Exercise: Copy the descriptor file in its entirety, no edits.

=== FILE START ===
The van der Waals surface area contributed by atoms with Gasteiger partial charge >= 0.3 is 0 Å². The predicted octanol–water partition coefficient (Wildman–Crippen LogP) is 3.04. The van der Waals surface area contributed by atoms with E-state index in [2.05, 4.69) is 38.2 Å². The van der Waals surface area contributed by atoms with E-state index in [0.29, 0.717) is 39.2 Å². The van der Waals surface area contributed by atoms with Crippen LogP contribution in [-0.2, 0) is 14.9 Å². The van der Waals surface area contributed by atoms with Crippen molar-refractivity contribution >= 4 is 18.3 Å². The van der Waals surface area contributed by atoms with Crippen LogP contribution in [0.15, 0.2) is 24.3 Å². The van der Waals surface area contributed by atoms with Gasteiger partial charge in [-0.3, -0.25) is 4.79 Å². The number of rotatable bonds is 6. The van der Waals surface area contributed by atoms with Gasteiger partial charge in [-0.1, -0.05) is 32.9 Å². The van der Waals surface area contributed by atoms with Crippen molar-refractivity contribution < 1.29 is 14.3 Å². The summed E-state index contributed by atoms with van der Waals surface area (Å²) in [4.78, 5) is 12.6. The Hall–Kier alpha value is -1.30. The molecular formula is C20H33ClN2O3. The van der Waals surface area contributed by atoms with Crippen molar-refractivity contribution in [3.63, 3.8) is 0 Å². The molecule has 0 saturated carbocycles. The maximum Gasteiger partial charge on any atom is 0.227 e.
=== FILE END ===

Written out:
The van der Waals surface area contributed by atoms with Gasteiger partial charge >= 0.3 is 0 Å². The predicted octanol–water partition coefficient (Wildman–Crippen LogP) is 3.04. The van der Waals surface area contributed by atoms with E-state index in [2.05, 4.69) is 38.2 Å². The van der Waals surface area contributed by atoms with E-state index in [0.29, 0.717) is 39.2 Å². The van der Waals surface area contributed by atoms with Crippen LogP contribution in [-0.2, 0) is 14.9 Å². The van der Waals surface area contributed by atoms with Crippen molar-refractivity contribution >= 4 is 18.3 Å². The van der Waals surface area contributed by atoms with Crippen LogP contribution in [0.15, 0.2) is 24.3 Å². The van der Waals surface area contributed by atoms with Gasteiger partial charge in [-0.3, -0.25) is 4.79 Å². The number of rotatable bonds is 6. The van der Waals surface area contributed by atoms with Gasteiger partial charge in [-0.1, -0.05) is 32.9 Å². The van der Waals surface area contributed by atoms with Crippen molar-refractivity contribution < 1.29 is 14.3 Å². The summed E-state index contributed by atoms with van der Waals surface area (Å²) in [4.78, 5) is 12.6. The Hall–Kier alpha value is -1.30. The molecular formula is C20H33ClN2O3. The van der Waals surface area contributed by atoms with Crippen molar-refractivity contribution in [3.63, 3.8) is 0 Å². The molecule has 0 saturated carbocycles. The maximum Gasteiger partial charge on any atom is 0.227 e.